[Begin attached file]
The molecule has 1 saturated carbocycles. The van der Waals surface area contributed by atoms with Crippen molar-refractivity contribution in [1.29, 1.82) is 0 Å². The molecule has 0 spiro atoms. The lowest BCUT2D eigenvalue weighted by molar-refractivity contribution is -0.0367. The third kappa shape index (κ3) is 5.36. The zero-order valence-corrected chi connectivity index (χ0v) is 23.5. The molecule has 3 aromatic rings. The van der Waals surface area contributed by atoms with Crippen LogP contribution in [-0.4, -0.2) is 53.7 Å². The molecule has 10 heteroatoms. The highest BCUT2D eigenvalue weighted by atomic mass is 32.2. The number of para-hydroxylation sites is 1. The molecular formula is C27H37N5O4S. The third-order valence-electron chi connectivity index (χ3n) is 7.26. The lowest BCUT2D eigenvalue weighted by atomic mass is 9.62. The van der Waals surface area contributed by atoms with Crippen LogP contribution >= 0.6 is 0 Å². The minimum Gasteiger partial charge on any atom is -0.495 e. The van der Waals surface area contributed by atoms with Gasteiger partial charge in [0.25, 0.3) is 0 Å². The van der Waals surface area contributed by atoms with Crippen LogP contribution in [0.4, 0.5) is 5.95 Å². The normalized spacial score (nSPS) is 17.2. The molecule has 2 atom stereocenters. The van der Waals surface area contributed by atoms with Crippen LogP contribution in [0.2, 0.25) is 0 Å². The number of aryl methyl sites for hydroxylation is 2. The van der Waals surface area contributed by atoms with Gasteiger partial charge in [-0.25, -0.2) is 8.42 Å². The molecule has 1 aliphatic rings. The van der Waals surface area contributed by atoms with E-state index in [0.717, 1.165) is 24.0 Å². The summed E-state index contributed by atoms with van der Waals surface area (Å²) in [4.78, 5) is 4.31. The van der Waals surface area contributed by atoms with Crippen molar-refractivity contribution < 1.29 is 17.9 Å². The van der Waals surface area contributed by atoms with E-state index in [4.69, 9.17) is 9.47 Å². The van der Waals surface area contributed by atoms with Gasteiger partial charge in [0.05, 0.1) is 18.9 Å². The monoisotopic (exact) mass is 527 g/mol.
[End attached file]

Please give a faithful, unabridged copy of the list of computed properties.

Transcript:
The molecule has 1 saturated carbocycles. The van der Waals surface area contributed by atoms with Crippen molar-refractivity contribution in [1.29, 1.82) is 0 Å². The molecule has 0 spiro atoms. The lowest BCUT2D eigenvalue weighted by molar-refractivity contribution is -0.0367. The third kappa shape index (κ3) is 5.36. The zero-order valence-corrected chi connectivity index (χ0v) is 23.5. The molecule has 3 aromatic rings. The van der Waals surface area contributed by atoms with Crippen LogP contribution in [-0.4, -0.2) is 53.7 Å². The molecule has 10 heteroatoms. The highest BCUT2D eigenvalue weighted by atomic mass is 32.2. The number of para-hydroxylation sites is 1. The molecular formula is C27H37N5O4S. The third-order valence-electron chi connectivity index (χ3n) is 7.26. The lowest BCUT2D eigenvalue weighted by atomic mass is 9.62. The van der Waals surface area contributed by atoms with Crippen LogP contribution >= 0.6 is 0 Å². The minimum Gasteiger partial charge on any atom is -0.495 e. The van der Waals surface area contributed by atoms with Gasteiger partial charge in [0.25, 0.3) is 0 Å². The van der Waals surface area contributed by atoms with Crippen LogP contribution in [0.4, 0.5) is 5.95 Å². The normalized spacial score (nSPS) is 17.2. The molecule has 2 atom stereocenters. The van der Waals surface area contributed by atoms with Crippen LogP contribution in [0.2, 0.25) is 0 Å². The number of aryl methyl sites for hydroxylation is 2. The van der Waals surface area contributed by atoms with Gasteiger partial charge in [-0.25, -0.2) is 8.42 Å². The molecule has 1 aliphatic rings. The van der Waals surface area contributed by atoms with E-state index in [0.717, 1.165) is 24.0 Å². The summed E-state index contributed by atoms with van der Waals surface area (Å²) in [4.78, 5) is 4.31. The van der Waals surface area contributed by atoms with Crippen molar-refractivity contribution < 1.29 is 17.9 Å². The van der Waals surface area contributed by atoms with E-state index in [4.69, 9.17) is 9.47 Å². The van der Waals surface area contributed by atoms with Gasteiger partial charge in [0.05, 0.1) is 18.9 Å². The monoisotopic (exact) mass is 527 g/mol.